ROBERT TRENT JONES
Fort Lauderdale, Fla.
Golf course architect
A rule change so that the pin must be removed or attended when the ball is on the green. Currently, that isn't required from any distance, even one foot, the theory being that it helps in putting. That's strictly an illusion. The ball bounces off more times than it drops in, causing all sorts of grief.
Palm Beach Athletic Club
The rule which permits grounding the club in the fairway or on the green but prohibits the same thing in the sand trap, the inference being that a golfer might improve his lie. Apropos of this, there is the story of the man who asked of his partner: "Is my friend in the sand trap or is the so-and-so on the green?"
JOHN P. FRAZER
Grosse Pointe, Mich.
The rule which gives the winner of a hole the so-called privilege of driving first. To my mind, that's a handicap. He should have the privilege of driving when he wants to, so, if he is of a mind to, he can observe the action of the wind and take advantage of learning from the other fellow's shot.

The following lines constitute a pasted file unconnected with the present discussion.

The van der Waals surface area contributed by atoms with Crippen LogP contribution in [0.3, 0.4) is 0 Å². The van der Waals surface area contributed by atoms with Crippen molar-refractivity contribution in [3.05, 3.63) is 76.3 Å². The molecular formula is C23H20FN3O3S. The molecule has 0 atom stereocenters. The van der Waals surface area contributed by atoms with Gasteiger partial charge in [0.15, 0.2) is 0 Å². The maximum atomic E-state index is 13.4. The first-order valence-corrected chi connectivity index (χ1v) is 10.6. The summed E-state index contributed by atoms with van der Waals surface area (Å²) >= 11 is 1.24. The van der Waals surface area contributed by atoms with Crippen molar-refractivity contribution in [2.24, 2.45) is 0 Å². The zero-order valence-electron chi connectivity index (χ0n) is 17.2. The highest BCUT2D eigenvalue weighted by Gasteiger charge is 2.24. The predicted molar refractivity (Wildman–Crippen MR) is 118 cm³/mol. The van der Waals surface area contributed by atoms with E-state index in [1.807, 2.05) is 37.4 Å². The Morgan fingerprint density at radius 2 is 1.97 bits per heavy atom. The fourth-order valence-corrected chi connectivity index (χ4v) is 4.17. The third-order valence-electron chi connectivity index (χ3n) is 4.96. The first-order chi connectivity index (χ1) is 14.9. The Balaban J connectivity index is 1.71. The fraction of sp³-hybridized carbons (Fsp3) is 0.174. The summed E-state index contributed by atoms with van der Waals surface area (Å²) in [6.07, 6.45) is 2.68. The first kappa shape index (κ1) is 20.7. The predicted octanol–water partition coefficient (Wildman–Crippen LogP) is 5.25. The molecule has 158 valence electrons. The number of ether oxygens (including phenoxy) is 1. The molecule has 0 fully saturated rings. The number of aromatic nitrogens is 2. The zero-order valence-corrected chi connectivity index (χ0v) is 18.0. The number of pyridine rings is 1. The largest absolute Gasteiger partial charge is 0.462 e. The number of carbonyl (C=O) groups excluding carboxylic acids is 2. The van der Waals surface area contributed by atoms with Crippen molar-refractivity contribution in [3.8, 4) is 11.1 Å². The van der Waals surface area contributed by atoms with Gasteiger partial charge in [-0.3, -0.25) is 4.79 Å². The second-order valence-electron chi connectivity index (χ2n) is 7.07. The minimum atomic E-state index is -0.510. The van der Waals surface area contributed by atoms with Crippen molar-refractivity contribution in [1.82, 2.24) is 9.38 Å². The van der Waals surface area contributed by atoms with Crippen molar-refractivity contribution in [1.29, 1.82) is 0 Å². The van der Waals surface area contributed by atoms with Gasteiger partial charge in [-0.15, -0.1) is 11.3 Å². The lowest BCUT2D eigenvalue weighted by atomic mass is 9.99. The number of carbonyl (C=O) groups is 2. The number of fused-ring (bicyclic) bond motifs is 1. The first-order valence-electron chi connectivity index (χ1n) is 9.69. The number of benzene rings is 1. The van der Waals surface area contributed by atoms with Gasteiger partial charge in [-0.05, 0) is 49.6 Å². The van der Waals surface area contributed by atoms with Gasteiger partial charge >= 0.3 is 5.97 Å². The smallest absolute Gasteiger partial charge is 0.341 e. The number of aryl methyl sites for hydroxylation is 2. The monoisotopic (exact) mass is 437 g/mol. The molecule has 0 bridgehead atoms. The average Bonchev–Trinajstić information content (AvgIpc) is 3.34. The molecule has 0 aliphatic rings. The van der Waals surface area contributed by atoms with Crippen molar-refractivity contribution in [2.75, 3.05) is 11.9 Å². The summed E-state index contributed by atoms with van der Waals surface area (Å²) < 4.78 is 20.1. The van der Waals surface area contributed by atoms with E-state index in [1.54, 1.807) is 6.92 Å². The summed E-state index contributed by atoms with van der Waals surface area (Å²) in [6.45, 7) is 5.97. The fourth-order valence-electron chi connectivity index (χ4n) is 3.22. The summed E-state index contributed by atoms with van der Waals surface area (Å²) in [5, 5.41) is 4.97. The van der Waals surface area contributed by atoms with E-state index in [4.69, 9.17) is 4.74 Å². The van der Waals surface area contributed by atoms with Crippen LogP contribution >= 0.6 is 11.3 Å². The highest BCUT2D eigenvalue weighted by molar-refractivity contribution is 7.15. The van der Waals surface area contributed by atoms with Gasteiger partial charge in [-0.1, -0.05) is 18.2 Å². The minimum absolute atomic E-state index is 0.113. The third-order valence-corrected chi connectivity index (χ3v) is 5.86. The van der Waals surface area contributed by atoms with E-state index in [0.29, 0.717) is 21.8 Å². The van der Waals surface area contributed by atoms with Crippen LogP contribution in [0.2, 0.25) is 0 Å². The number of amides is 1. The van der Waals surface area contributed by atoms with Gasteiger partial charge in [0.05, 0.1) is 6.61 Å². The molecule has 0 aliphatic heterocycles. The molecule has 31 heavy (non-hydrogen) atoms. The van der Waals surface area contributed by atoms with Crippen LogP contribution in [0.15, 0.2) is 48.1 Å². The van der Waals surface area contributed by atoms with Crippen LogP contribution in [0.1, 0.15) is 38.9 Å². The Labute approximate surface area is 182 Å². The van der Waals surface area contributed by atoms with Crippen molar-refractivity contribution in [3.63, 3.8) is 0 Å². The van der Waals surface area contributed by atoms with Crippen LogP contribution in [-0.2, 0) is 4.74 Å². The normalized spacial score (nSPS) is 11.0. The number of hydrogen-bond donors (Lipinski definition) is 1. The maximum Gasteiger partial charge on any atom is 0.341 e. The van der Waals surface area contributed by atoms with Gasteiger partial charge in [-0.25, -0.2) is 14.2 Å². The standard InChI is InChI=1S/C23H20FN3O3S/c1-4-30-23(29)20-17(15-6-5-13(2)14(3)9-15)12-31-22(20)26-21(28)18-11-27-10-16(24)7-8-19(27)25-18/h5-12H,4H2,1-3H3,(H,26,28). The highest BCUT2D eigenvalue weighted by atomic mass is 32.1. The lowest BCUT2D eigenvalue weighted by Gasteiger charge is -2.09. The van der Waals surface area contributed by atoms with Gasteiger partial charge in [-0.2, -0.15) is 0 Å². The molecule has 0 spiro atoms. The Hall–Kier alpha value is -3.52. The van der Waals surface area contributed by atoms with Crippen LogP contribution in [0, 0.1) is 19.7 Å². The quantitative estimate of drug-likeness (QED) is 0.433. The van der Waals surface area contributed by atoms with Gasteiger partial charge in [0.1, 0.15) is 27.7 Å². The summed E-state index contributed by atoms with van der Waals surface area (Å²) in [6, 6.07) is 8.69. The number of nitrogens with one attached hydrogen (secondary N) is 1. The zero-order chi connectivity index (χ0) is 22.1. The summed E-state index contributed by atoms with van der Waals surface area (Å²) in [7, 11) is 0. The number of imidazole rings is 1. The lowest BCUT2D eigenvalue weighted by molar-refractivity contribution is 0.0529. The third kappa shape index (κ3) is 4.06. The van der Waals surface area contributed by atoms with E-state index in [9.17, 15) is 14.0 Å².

I would change the out-of-bounds rule because I think it is too severe. The majority of the pros think so, too. The penalty is in effect two strokes if you drive out of bounds, but you lose only one stroke if you miss the ball completely, which is without a doubt the worst shot in golf, not to say humiliating.
COUNT COURT VON HAUGWITZ-REVENTLOW
The rule that charges you a stroke and distance when you drive out of bounds. That is too big a penalty. However, harsh as the out-of-bounds rule is, I think that the penalty for an unplayable lie, two strokes, is even more harsh and unfair. It is penalty enough that you are there in the first place.
Triangle Conduit and Cable Co., Inc.
I'd like to know who can understand the existing rules. There's one simple prohibition that all of us understand and which I'd like to see changed. That's the rule which prohibits a golfer from cleaning his ball on the green in all tournaments. It should be allowed. I can think of no advantage in not allowing it.